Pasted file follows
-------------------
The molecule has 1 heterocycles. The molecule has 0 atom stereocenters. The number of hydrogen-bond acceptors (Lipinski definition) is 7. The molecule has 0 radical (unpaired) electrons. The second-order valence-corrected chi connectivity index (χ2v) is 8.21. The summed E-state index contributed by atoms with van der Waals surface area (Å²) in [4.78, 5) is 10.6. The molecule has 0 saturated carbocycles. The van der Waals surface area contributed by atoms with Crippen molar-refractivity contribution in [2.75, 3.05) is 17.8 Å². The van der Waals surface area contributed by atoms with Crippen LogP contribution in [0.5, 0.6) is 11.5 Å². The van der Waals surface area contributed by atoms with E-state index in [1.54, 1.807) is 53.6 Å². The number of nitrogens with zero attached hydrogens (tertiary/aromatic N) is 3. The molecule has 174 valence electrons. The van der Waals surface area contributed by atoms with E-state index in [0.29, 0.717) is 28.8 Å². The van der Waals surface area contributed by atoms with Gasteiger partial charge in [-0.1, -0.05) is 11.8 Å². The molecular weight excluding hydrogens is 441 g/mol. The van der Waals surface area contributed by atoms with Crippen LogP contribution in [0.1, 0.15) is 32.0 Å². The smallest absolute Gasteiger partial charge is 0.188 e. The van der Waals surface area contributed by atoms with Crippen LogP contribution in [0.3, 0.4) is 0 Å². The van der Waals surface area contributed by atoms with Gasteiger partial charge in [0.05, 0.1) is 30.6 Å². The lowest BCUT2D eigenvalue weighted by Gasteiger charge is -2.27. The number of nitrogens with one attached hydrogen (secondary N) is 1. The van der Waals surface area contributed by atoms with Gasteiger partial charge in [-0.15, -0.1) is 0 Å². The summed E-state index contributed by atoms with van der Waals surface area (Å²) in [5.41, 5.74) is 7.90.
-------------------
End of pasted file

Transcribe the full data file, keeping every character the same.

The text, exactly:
The molecule has 1 heterocycles. The molecule has 0 atom stereocenters. The number of hydrogen-bond acceptors (Lipinski definition) is 7. The molecule has 0 radical (unpaired) electrons. The second-order valence-corrected chi connectivity index (χ2v) is 8.21. The summed E-state index contributed by atoms with van der Waals surface area (Å²) in [4.78, 5) is 10.6. The molecule has 0 saturated carbocycles. The van der Waals surface area contributed by atoms with Crippen molar-refractivity contribution in [2.75, 3.05) is 17.8 Å². The van der Waals surface area contributed by atoms with Crippen LogP contribution in [0.5, 0.6) is 11.5 Å². The van der Waals surface area contributed by atoms with E-state index in [1.54, 1.807) is 53.6 Å². The number of nitrogens with zero attached hydrogens (tertiary/aromatic N) is 3. The molecule has 174 valence electrons. The van der Waals surface area contributed by atoms with E-state index in [0.29, 0.717) is 28.8 Å². The van der Waals surface area contributed by atoms with Gasteiger partial charge in [-0.1, -0.05) is 11.8 Å². The molecular weight excluding hydrogens is 441 g/mol. The van der Waals surface area contributed by atoms with Crippen LogP contribution in [0.1, 0.15) is 32.0 Å². The smallest absolute Gasteiger partial charge is 0.188 e. The van der Waals surface area contributed by atoms with Crippen LogP contribution in [0.3, 0.4) is 0 Å². The van der Waals surface area contributed by atoms with Gasteiger partial charge in [0.05, 0.1) is 30.6 Å². The lowest BCUT2D eigenvalue weighted by Gasteiger charge is -2.27. The number of nitrogens with one attached hydrogen (secondary N) is 1. The van der Waals surface area contributed by atoms with Gasteiger partial charge in [-0.15, -0.1) is 0 Å². The summed E-state index contributed by atoms with van der Waals surface area (Å²) in [5.41, 5.74) is 7.90.